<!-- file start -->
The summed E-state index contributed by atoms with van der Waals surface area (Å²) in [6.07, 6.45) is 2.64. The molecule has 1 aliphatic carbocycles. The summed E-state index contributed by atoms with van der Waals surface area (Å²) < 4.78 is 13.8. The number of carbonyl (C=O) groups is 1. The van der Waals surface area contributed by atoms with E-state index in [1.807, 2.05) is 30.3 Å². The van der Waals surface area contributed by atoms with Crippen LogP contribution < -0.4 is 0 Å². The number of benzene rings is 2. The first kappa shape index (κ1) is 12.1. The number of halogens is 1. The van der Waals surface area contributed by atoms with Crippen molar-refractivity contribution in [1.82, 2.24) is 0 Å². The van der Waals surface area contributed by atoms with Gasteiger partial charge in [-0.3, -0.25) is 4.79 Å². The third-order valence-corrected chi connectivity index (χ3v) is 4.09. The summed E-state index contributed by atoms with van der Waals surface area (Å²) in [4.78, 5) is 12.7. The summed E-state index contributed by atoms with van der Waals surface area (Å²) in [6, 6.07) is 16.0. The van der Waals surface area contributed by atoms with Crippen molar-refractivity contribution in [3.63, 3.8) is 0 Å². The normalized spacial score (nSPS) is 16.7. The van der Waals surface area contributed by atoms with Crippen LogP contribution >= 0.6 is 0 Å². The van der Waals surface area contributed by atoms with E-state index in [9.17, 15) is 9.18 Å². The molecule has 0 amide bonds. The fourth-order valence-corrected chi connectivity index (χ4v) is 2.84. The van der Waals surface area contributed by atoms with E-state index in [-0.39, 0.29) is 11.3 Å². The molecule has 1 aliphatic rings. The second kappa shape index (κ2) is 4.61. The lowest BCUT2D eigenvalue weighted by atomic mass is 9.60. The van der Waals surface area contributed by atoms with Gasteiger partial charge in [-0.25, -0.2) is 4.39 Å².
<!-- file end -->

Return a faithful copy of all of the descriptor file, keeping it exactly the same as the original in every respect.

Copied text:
The summed E-state index contributed by atoms with van der Waals surface area (Å²) in [6.07, 6.45) is 2.64. The molecule has 1 aliphatic carbocycles. The summed E-state index contributed by atoms with van der Waals surface area (Å²) < 4.78 is 13.8. The number of carbonyl (C=O) groups is 1. The van der Waals surface area contributed by atoms with E-state index in [1.807, 2.05) is 30.3 Å². The van der Waals surface area contributed by atoms with Crippen LogP contribution < -0.4 is 0 Å². The number of benzene rings is 2. The first kappa shape index (κ1) is 12.1. The number of halogens is 1. The van der Waals surface area contributed by atoms with Crippen molar-refractivity contribution in [1.82, 2.24) is 0 Å². The van der Waals surface area contributed by atoms with Gasteiger partial charge in [-0.3, -0.25) is 4.79 Å². The third-order valence-corrected chi connectivity index (χ3v) is 4.09. The summed E-state index contributed by atoms with van der Waals surface area (Å²) in [4.78, 5) is 12.7. The summed E-state index contributed by atoms with van der Waals surface area (Å²) in [6, 6.07) is 16.0. The van der Waals surface area contributed by atoms with Crippen molar-refractivity contribution in [3.63, 3.8) is 0 Å². The normalized spacial score (nSPS) is 16.7. The van der Waals surface area contributed by atoms with Crippen LogP contribution >= 0.6 is 0 Å². The van der Waals surface area contributed by atoms with E-state index in [9.17, 15) is 9.18 Å². The molecule has 0 amide bonds. The fourth-order valence-corrected chi connectivity index (χ4v) is 2.84. The van der Waals surface area contributed by atoms with E-state index in [-0.39, 0.29) is 11.3 Å². The molecule has 1 aliphatic rings. The second kappa shape index (κ2) is 4.61. The lowest BCUT2D eigenvalue weighted by atomic mass is 9.60. The van der Waals surface area contributed by atoms with Gasteiger partial charge in [-0.25, -0.2) is 4.39 Å².